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  • Why is it that you guys only review the top apps. I don’t think I’ve ever seen an app that you guys gave a 1/10 rating. Some apps are still worth the look at even if one aspect of it benefits the user.

    • Hi Devin,
      We try to stick to only reviewing apps that we consider to be not only good but useful to our readers. If we pick an app to review and find that it really is atrocious, we don’t review it. There is not a great deal of point writing an in-depth review of an app that is cruddy, it wastes both our and the readers’ time for little to no benefit.

      That’s why you won’t often see app reviews with a score of under 7/10. At Appstorm we want to be a place where you can come to discover and read detail reviews of great apps and make a more informed decision as to whether you want to download it. :)

    • First off, this is not one of “the top apps”. It’s in beta, has no place in the Mac App Store right now, and did not deserve one star. I often criticize apps when they need it, as you might notice across with my other work the network. A good app is good, a bad one bad. That’s it.

    • Devin, the real reason is because they make the bulk of their revenue through advertisements and sponsorships and being critical of an app generally makes app developers less interested in sponsoring appstorm.

      • Hey, I’m not scared to criticize an app if it needs it. All I ever give is honest opinion. Are you asserting that I don’t?

      • Hey Ansatz, that’s actually not true at all. We turn down advertisements (literally) from apps we feel are shady or sub-par. We do occasionally review apps that are popular but we think aren’t good, as a warning of sorts to our readers, but we try to make our site show useful apps you’ll really want to use. Believe me: we could fill the site with reviews of junk apps you’d never want to use, but I can’t see how that’d help anyone.

        FYI most other sites seldom review apps they hate, either. It simply wouldn’t make sense.

      • Hi Jacob and Matthew, thanks for your response.

        Jacob, I wasn’t asserting you were being dishonest. I have no idea how you gleaned that from my comments. The original question posed was why appstorm tends to review “top apps” and not apps that are rated around a 1/10. Toby made a comment in which he essentially said that app storm doesn’t review bad apps because it is a waste of everyones time. This sort of policy, on its face, is silly for an app reviewing website. If I’m interested in purchasing an app and want to know if it is any good, but you’ve refused to review it because you thought it wasn’t good enough, then what do I do? I don’t know it is bad. You know it is bad, but you’ve refused to tell me that. So what I have to do is go to a different website that is willing to tell me the app is bad and, long story short, I don’t bother coming to appstorm anymore because they selectively review apps.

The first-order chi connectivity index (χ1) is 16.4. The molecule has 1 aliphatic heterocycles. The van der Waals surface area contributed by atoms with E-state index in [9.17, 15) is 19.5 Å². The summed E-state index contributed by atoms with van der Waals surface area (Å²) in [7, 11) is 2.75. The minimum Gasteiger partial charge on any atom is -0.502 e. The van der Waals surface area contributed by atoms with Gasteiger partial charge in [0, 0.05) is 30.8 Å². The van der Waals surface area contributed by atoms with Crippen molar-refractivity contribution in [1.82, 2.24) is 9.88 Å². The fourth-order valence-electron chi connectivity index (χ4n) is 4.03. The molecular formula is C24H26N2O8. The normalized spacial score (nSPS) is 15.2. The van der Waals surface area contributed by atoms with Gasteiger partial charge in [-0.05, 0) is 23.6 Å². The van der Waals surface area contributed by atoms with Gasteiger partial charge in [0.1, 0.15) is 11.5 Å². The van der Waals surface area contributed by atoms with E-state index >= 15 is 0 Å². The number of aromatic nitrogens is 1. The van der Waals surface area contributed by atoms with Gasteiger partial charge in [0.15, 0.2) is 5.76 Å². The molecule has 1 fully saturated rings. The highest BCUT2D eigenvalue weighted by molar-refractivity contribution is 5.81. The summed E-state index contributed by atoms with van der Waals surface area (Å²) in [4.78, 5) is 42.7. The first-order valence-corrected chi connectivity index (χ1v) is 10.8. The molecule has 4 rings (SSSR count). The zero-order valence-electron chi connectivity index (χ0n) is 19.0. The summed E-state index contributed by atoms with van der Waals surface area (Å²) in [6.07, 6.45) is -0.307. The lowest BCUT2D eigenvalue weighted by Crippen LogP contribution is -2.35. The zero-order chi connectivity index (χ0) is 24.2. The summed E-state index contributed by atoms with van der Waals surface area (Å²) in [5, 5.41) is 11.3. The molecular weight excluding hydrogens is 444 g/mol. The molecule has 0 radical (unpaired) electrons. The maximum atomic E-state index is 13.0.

An example that comes to mind, for me at least, is the difference between the show Top Gear in the UK vs Top Gear in the US. US television is funded by advertisements so the US Top Gear has a strong tendency to avoid criticizing specific auto manufacturers whereas UK television is not supported by commercials and they have no such inclination. The practical upshot of this is that when Jeremy Clarkson says a car is good or bad I believe him completely (or at least don’t doubt that this is his real opinion). When the US Top Gear says a car is good, I don’t have any idea what their opinion of a bad car is so I have no basis of comparison for when they say a car is good. They think every car is good. Appstorm works the same way and, as a result, I view the website as a list combining popular apps and sponsored apps as opposed to, for example, a collection of app reviews.

        Matthew, you seem to be responding to an attack I didn’t make. I’m sure you do turn down sponsorship opportunities and I never said you didn’t. Appstorm is trying to come off as a reputable source of opinions on applications and it obviously doesn’t help generate that reputation when you blatantly pass bad apps. It is very much a balancing act between not scaring away potential sponsorships will still building credibility. Appstorm, as with most other organizations with similar objectives, have learned that the best way to do this is to always be favorable to the subject of the review but make sure the subject of review is more or less deserving of that positive review. This makes readers think you are impartial and convinces sponsors that if they sponsor you and you accept, they will get positive publicity. I can appreciate how clever this business strategy is, but I do find it a bit disingenuous to pretend like this isn’t what is going on. Also, it is just untrue that other sites don’t give bad reviews. I’m a somewhat frequent reader of other techblogs like Engadget and Gizmodo, and they give negative (bordering on needlessly vitriol) reviews all the time. When they hate something, they really hate it, and when they like something, they really love it. I have a separate issue with them, which is that they overuse hyperbole and they try to sensationalize everything to make it more interesting and polarizing.

        To go back to the Top Gear analogy, the fact that Top Gear USA likely turns down commercials because they are inconsistent with their narrative is not the same thing as saying that they don’t avoid reviewing bad products in an attempt to never be critical. This is what I meant by my original comment.